Rebel Crossings: the personal is political

SHEILA ROWBOTHAM: her new book Rebel Crossings a must-read for anyone interested in the history of radical politics in Britain and the US

Rebel Crossings: New Women, Free Lovers and Radicals in Britain and the United States by Sheila Rowbotham (Verso) • Book review by Jenni Gunn • It was the feminist movement that coined and popularised the phrase ‘the personal is political’.

Sheila Rowbotham, the internationally renowned historian of feminism and social movements, is a leading figure in the women’s liberation movement in Britain, with a long and distinguished career of academic writing as well as political activism which spans a career of five decades.

Her newest book, Rebel Crossings explores the transatlantic story of six pioneering radicals living in the late nineteenth and early 20th century.

Rowbotham examines the lives of these six characters, creating personal and political biographies that provide a fascinating insight into the formulation and dissemination of radical ideas, and how these ideas travelled across the Atlantic, from Edinburgh, Bristol, Belfast and Manchester, to the Californian wilderness and the streets of Boston, Massachusetts.

But Rebel Crossings is as much an exploration of how the relationship between individuals and the struggle for personal fulfilment developed the political philosophies of these six individual lives.

This exploration seems deeply personal to Rowbotham, who clearly admires the breadth of vision of her six radical subjects.

As an academic, but also an activist, Rowbotham understands how deeply personal experiences and our interactions with others can impact upon our ideology and outlook. Rowbotham explains how recounting their lives allowed her to “trace opinions shifting and relocating as new concepts were graded upon old…Looking at an interacting group revealed their consciousness emerging dynamically through their relationships with one another.”

We see how secularists and feminists exchanged ideas with anarchists and non-conformists who embraced the ideas of free love and unconventional dress. Through these interactions we can see the development of relationships and the synthesis of entire political movements who were yet to reach maturity.

Rowbotham details the personal struggles of these four women and two men and relates these personal battles to the wider political and historical context of the period. All four of Rowbotham’s women, Miriam Daniell, Helena Born, Helen Tufts and Gertrude Dix made brave personal decisions in striving towards “love and independence” by breaking with the social conventions of the day.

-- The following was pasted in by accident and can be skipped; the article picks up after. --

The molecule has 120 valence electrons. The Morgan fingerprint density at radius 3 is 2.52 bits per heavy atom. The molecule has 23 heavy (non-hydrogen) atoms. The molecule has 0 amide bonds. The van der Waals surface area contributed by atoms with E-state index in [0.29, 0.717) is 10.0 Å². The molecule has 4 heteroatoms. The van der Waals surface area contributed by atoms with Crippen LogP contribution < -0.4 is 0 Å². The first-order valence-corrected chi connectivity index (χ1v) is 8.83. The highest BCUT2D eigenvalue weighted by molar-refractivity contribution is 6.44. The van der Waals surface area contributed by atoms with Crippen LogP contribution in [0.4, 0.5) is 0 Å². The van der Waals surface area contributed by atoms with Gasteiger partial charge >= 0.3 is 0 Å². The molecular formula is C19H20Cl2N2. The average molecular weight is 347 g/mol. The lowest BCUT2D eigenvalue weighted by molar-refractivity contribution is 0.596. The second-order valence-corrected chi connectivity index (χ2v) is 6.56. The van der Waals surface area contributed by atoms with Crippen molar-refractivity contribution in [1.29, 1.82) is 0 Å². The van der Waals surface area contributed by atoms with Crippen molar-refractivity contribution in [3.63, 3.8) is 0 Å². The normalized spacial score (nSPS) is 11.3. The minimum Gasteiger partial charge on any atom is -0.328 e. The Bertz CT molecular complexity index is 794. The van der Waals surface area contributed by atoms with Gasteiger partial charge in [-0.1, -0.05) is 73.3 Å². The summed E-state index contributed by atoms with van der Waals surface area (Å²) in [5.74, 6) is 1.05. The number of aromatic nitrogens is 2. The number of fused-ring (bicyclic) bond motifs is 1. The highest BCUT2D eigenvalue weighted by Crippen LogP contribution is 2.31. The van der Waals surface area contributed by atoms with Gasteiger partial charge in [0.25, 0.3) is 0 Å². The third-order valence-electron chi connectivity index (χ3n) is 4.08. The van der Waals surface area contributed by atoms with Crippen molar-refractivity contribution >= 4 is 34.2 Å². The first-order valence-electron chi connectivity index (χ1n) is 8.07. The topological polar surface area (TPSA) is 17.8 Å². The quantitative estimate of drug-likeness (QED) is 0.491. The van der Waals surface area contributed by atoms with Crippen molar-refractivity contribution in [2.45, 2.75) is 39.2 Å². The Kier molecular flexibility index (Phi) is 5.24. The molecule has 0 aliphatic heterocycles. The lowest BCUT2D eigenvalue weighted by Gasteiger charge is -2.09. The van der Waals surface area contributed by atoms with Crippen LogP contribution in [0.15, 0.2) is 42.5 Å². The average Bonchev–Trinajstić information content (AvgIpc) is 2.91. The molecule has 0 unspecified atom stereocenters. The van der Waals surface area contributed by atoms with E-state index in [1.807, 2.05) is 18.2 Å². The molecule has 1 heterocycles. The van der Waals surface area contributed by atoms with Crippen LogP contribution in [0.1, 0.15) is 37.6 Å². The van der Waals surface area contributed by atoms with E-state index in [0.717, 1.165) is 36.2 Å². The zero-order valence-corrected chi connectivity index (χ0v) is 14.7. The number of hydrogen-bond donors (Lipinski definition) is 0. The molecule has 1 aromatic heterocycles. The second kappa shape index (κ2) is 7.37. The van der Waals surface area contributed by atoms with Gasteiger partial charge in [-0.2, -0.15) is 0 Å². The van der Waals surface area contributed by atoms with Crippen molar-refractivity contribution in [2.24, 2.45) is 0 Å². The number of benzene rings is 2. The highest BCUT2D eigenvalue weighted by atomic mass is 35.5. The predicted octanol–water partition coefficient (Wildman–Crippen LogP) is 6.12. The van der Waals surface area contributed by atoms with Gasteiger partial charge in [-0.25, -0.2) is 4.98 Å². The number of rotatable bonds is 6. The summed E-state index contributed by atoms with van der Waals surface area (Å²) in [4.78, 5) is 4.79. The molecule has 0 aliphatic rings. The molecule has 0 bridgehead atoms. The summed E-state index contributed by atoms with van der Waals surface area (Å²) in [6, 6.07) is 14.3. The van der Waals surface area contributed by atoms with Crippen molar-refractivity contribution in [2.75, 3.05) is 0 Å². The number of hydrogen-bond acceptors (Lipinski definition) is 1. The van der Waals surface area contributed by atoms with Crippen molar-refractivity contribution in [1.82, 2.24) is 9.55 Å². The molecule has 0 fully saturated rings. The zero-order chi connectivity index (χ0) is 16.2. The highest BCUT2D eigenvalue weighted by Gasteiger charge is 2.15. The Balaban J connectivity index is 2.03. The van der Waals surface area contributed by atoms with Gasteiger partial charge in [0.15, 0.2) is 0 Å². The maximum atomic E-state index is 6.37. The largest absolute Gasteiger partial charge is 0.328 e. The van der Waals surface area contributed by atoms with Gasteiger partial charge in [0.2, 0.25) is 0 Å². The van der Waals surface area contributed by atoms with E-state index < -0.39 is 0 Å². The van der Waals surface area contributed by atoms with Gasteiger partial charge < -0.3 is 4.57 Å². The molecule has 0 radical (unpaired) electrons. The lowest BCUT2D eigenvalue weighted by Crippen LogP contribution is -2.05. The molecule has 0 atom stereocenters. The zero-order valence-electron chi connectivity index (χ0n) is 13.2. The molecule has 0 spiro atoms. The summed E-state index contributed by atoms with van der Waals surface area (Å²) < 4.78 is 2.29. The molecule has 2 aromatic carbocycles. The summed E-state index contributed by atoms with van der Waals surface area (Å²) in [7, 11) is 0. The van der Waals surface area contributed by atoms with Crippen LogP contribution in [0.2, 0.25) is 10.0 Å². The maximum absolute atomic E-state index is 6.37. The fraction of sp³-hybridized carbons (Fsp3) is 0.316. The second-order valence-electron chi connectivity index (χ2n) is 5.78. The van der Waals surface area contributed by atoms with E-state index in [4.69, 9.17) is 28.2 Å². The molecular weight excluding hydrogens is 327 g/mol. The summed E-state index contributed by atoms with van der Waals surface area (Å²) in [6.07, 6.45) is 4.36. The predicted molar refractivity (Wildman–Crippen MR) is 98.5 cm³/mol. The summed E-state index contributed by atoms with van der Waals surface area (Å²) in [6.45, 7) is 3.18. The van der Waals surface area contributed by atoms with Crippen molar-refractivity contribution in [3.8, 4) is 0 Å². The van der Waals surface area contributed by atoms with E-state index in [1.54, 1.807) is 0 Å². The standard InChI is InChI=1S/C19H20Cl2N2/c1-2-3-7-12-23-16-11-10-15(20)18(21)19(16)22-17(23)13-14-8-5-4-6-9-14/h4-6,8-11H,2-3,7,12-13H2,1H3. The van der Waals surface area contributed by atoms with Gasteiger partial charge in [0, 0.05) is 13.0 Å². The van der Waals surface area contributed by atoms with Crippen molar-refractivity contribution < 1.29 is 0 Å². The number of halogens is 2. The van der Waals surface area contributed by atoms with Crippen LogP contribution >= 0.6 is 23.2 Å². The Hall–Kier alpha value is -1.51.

Miriam Daniell, for example, broke with convention by leaving her husband, a union which her closest friends described as a “unhappy marriage of many years.” She took up with Robert Allan Nicol, the son of a Dunfermline shopkeeper, who moved in with Miriam and her closest friend Helena Born in Bristol.

Nicol was a Scottish socialist; a supporter of an independent Scotland, Ireland and Wales, who was interested in ideas of sexual emancipation and contraception, both extremely controversial issues during this period. He made an indelible mark on Miriam and Helena’s personal lives, going on to father a child with Miriam. But he also affected their political outlook.

Indeed, the effect was mutual, as Miriam’s involvement with trade union organising in Bristol and her strict adherence to the “socialist gospel” enticed Robert to become involved in the labour movement.

Helena described Miriam as having an “intimate knowledge of the lives of working people” and a “deep sympathy with them.” Robert, infected with Miriam’s passion for social justice and worker’s rights eventually led him to become the secretary of the militant Gas Workers and General Labourers Union, where he rubbed shoulders and exchanged ideas and experience with such notable figures as Eleanor Marx.

There are countless examples of this interplay throughout Rebel Crossings. Another common theme throughout the piece is Rowbotham’s character’s commitment to lead authentic lives according to their principles whilst simultaneously fighting for social justice through their political work.

There is a natural tension displayed here between each activists commitment to the power of the collective, but also a deeply personal belief that individual self-fulfilment was an absolute good.

According to Rowbotham, they actively “sought to combine their quest for personal development of individuals with the creation of a society based on co-operative association, rather than competition and profit.”

The fluidity with which the characters espoused collectivist political ideals with the highest regard for personal liberties and individualism gives the reader an insight into one of the most hotly debated philosophical questions of the day, and a constant tension between anarchist and socialists movements that has not completely subsided even today.

This unique mix of personal biography couched in a historical narrative makes Rebel Crossings an impressively weighty piece of scholarship that is also a wonderfully readable piece of political and social history. Indeed, Rowbotham’s style is at times almost novelistic, but never loses the detailed analysis that makes this work about so much more than the six human subjects contained within its pages.

Their stories are both inspiring and strangely familiar, making Rebel Crossings a must-read for anyone interested in the history of radical politics in Britain and the United States.

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